A flawed tax system calls for corporate leadership

As our economy has gone global so have private actors. Companies now operate in several countries under the same brand and as a part of the same “group” – also known as MNCs. However, the international tax rules have not been able to adapt to this level of globalisation. While governments come to terms with the (albeit unintended) consequences and spill-overs of their fiscal regimes in a global world, demands are growing for private actors to assume their corporate responsibility also for their impacts on tax revenue through their tax policy and tax planning activities. 

MNCs as other private actors are expected to respect human rights, which requires due diligence and this includes identification of human rights impacts. Human rights due diligence served to shed light on the negative impacts on human rights caused by business activities, and can enable effective remedy to those affected. As implementation improves, more systematic collection of data can be gathered and analysed and will enable more effective regulation where needed. In a global world of broken international tax rules MNCs should remember to include in their human rights due diligence an assessment of the potential negative impacts of their tax policy and practice. As long as national tax systems remain fragmented, and MNCs can trade with themselves within their group as separate entities, there is a relevance for stakeholders to take an interest in how an MNC exercise human rights due diligence and take decisions related to tax policy and planning. It requires reflection and conscious and transparent decision-making from corporations to act responsibly also with regards to tax policy and when understanding the human impacts of their activities and internal decision-making. 

While we are seeing moves towards more responsibility on responsible taxes being placed on companies by public and private investors, there is no gold standard for how to be a responsible company when it comes to tax. Preferably, international tax rules would improve to eliminate the need for explicit corporate responsibility actions in this field. But while we wait, corporate leadership is badly needed.  A bare minimum of responsibility in this area must be to included in the human rights due diligence of each individual company. This includes company policies, in company  identification, assessment and addressing of human rights impacts as well as in company communication and reporting.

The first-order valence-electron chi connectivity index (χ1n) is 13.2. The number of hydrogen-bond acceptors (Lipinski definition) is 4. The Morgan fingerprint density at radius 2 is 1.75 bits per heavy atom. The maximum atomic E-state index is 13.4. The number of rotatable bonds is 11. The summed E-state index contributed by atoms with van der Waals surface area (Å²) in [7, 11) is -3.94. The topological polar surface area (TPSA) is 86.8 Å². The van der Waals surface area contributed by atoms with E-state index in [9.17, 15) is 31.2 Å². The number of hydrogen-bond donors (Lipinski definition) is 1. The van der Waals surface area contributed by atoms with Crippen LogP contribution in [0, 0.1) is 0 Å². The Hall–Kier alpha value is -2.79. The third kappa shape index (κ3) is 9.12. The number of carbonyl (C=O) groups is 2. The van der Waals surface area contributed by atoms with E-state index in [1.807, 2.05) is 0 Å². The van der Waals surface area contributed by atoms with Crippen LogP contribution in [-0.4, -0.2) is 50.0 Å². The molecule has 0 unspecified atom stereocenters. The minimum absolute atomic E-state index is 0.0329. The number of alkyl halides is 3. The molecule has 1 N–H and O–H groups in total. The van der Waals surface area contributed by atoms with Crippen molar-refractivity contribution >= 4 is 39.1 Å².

Action for change

Global campaigners for human rights and tax justice have begun work on the intrinsic relationship between fiscal policy and realization of human rights and agree on the need for new international mechanisms and binding rules governing the behavior of businesses to avoid tax abuse. At the end of April in Lima, Peru, activists and experts are meeting to define joint strategies to advance the understanding of the intrinsic link between tax justice and human rights at the international conference “'Advancing Tax Justice-through Human Rights ". 

The responsible companies of the future who wish to contribute positively to sustainable development are encouraged to not only effectively adhere to the UNGPs, but also to consider their role in perpetuating some of the structural causes of poverty. They should reflect on the findings of their human rights impact assessments and the sustainability of the financial dimension of corporate responsibility – such as contributing to the societies in which they operate with fair and transparent tax policies and payments. 



2: http://www.ohchr.org/Documents/Issues/Poverty/ContributionsFiscaltaxpoli...

3: http://www.ohchr.org/EN/HRBodies/HRC/RegularSessions/Session26/Documents...